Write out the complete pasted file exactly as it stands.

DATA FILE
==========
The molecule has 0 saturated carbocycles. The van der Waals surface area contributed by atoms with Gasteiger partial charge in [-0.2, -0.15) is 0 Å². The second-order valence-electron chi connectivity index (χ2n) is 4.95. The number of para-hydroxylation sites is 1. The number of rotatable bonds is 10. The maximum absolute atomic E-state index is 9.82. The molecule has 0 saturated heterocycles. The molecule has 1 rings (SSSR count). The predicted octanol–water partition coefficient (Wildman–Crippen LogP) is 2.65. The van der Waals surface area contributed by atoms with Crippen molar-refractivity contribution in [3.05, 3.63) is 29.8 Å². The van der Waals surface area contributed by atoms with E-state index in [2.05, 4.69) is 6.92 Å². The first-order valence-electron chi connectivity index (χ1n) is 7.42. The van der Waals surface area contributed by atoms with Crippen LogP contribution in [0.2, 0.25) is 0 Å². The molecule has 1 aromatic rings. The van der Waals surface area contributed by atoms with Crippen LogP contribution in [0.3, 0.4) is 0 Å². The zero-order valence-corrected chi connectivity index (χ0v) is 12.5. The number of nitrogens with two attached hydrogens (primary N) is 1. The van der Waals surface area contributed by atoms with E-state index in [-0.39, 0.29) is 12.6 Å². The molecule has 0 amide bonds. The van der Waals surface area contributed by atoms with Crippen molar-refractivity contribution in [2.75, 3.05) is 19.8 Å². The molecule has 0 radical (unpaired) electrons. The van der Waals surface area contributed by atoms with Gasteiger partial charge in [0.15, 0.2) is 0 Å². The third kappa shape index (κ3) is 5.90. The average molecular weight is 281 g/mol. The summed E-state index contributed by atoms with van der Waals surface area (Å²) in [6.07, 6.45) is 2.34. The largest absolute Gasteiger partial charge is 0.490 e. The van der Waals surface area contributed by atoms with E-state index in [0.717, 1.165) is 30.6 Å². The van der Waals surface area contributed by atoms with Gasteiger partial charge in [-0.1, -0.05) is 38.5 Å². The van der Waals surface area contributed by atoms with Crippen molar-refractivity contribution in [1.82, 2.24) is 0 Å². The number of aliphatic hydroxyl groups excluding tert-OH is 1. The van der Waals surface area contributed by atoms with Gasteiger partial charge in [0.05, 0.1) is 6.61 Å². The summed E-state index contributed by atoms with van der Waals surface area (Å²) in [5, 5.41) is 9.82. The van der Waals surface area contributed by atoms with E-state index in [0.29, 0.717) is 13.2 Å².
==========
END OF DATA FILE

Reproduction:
The molecule has 0 saturated carbocycles. The van der Waals surface area contributed by atoms with Gasteiger partial charge in [-0.2, -0.15) is 0 Å². The second-order valence-electron chi connectivity index (χ2n) is 4.95. The number of para-hydroxylation sites is 1. The number of rotatable bonds is 10. The maximum absolute atomic E-state index is 9.82. The molecule has 0 saturated heterocycles. The molecule has 1 rings (SSSR count). The predicted octanol–water partition coefficient (Wildman–Crippen LogP) is 2.65. The van der Waals surface area contributed by atoms with Crippen molar-refractivity contribution in [3.05, 3.63) is 29.8 Å². The van der Waals surface area contributed by atoms with E-state index in [2.05, 4.69) is 6.92 Å². The first-order valence-electron chi connectivity index (χ1n) is 7.42. The van der Waals surface area contributed by atoms with Crippen LogP contribution in [0.2, 0.25) is 0 Å². The molecule has 1 aromatic rings. The van der Waals surface area contributed by atoms with Crippen LogP contribution in [0.3, 0.4) is 0 Å². The zero-order valence-corrected chi connectivity index (χ0v) is 12.5. The number of nitrogens with two attached hydrogens (primary N) is 1. The van der Waals surface area contributed by atoms with E-state index in [-0.39, 0.29) is 12.6 Å². The molecule has 0 amide bonds. The van der Waals surface area contributed by atoms with Crippen molar-refractivity contribution in [2.75, 3.05) is 19.8 Å². The molecule has 0 radical (unpaired) electrons. The van der Waals surface area contributed by atoms with Gasteiger partial charge in [0.15, 0.2) is 0 Å². The third kappa shape index (κ3) is 5.90. The average molecular weight is 281 g/mol. The summed E-state index contributed by atoms with van der Waals surface area (Å²) in [6.07, 6.45) is 2.34. The largest absolute Gasteiger partial charge is 0.490 e. The van der Waals surface area contributed by atoms with E-state index in [0.717, 1.165) is 30.6 Å². The van der Waals surface area contributed by atoms with Gasteiger partial charge in [-0.1, -0.05) is 38.5 Å². The van der Waals surface area contributed by atoms with Crippen molar-refractivity contribution in [1.82, 2.24) is 0 Å². The number of aliphatic hydroxyl groups excluding tert-OH is 1. The van der Waals surface area contributed by atoms with Gasteiger partial charge in [0.05, 0.1) is 6.61 Å². The summed E-state index contributed by atoms with van der Waals surface area (Å²) in [5, 5.41) is 9.82. The van der Waals surface area contributed by atoms with E-state index in [0.29, 0.717) is 13.2 Å².